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Dow Jones Launches Ad Push for Web News Service

Dow Jones said on Wednesday it would roll out a print and interactive ad campaign in support of its NewsPlus service, a new Web version of its Dow Jones News Service.

The campaign is aimed at the publisher's core customers: busy financial industry professionals. Dow Jones is rolling out NewsPlus as a Web-based companion version of its News Service, which carries real-time financial news. The News Service is carried by a variety of market data services, including Reuters, Bloomberg and Thomson Financial.

The Web version is designed to make life easier for its 280,000 subscribers by bringing them information and news in a convenient, navigable format using XML. On the non-Web News Service, stories are categorized by the codes assigned to them by editors, a system which makes it necessary for users to remember a vast number of codes to retrieve the information they need.

"Our customers like our news, but they tell us they need help managing information overload," said Paul Ingrassia, Dow Jones Newswires' president.

The print ads, designed by Baltimore-based agency Trahan, Burden and Charles, show a computer screen with sticky notes carrying ID codes plastered all over it. The ad includes the tagline, "Forget the Codes. Get the News. Focus on Your Clients." The ads include the URL for Dow Jones' showcase site for NewsPlus, getdjnewsplus.com. The ads will run in Dow Jones print publications, including Barron's and The Wall Street Journal.

The interactive portion of the campaign running on the site includes a Flash tour of NewsPlus' features. Dow Jones will send out an e-mail version of the tour to customers and prospects. Edgewater, N.J.-based agency Multimedia Solutions designed the e-mail portion of the campaign.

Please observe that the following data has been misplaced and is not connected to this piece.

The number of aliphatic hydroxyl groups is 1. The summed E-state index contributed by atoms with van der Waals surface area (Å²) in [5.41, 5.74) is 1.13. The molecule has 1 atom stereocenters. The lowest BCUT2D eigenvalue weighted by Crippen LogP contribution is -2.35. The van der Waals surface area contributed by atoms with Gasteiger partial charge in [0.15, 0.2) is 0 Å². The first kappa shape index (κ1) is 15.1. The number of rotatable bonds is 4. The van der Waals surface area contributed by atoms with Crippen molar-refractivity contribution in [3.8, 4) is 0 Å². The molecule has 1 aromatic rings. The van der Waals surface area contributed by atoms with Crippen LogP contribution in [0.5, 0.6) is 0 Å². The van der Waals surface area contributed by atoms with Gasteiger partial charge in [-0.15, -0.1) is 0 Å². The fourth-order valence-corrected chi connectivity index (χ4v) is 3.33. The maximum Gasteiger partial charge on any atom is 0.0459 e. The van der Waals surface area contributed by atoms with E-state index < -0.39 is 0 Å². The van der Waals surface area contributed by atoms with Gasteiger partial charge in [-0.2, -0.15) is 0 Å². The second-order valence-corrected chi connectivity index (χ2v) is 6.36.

Register.com Offers Paid Inclusion Service

Register.com announced on Wednesday a partnership with Position Technologies to offer customers a suite of search submission services.

With the Direct Submit service, Register.com customers can submit paid inclusion subscriptions to Inktomi, FAST and Ask Jeeves. Through those three paid inclusion engines distribution partners, submitted Web pages can appear on a number of search engines, including MSN. In paid inclusion, customers pay to have their site pages crawled by a search engine.

The move is the registrar's latest to diversify its business from site registration into marketing services, hoping to tap into the hot search sector with Position's offering of multiple paid inclusion subscriptions.

Financial terms of the deal were not disclosed.

Direct Submit is another add-on service for Register.com, which in January announced it would offer e-mail marketing services through a partnership with Roving Software. In the past year, as the market for domains has slowed, Register.com has offered a broader array of add-on services, including Web site building tools and e-mail services.

Coke Continues SMS Ad Push in China

Following up on a successful short messaging service (SMS) campaign this summer, Coca-Cola said its latest wireless promotion in China was a resounding success.

The SMS contest ran in Shanghai, China's second-largest city after Beijing. Customers were invited to interact with Coke's television advertisement for the launch of its new lemon-flavored Coke Light. The TV spot included a scroll line that asked viewers to type "CL" and send it to 8558 through SMS for a chance to win a mobile phone. Contestants were then asked five questions about the TV spot, such as the number of girls in the commercial and whether Coke Light comes in bottles and cans.

"The campaign indicated that over 80 percent of consumers who attempted to answer the five questions actually completed all five questions, thus showing a high degree of brand involvement and interaction," said Syed Mahmood, Coke's regional marketing director.

Mobile2Win, which ran the SMS campaign, said it generated 200,000 messages over its 30 days. The agency ran a similar contest the beverage giant ran across China over the summer. In that promotion, "Coke Cool Summer," consumers were invited to guess the daily high temperature in Beijing via SMS. Coke said 4 million messages were exchanged during that contest's 35 days.

Coke also ran a leaflet campaign for the contest using a different SMS code, allowing it to later compare each campaign's effectiveness.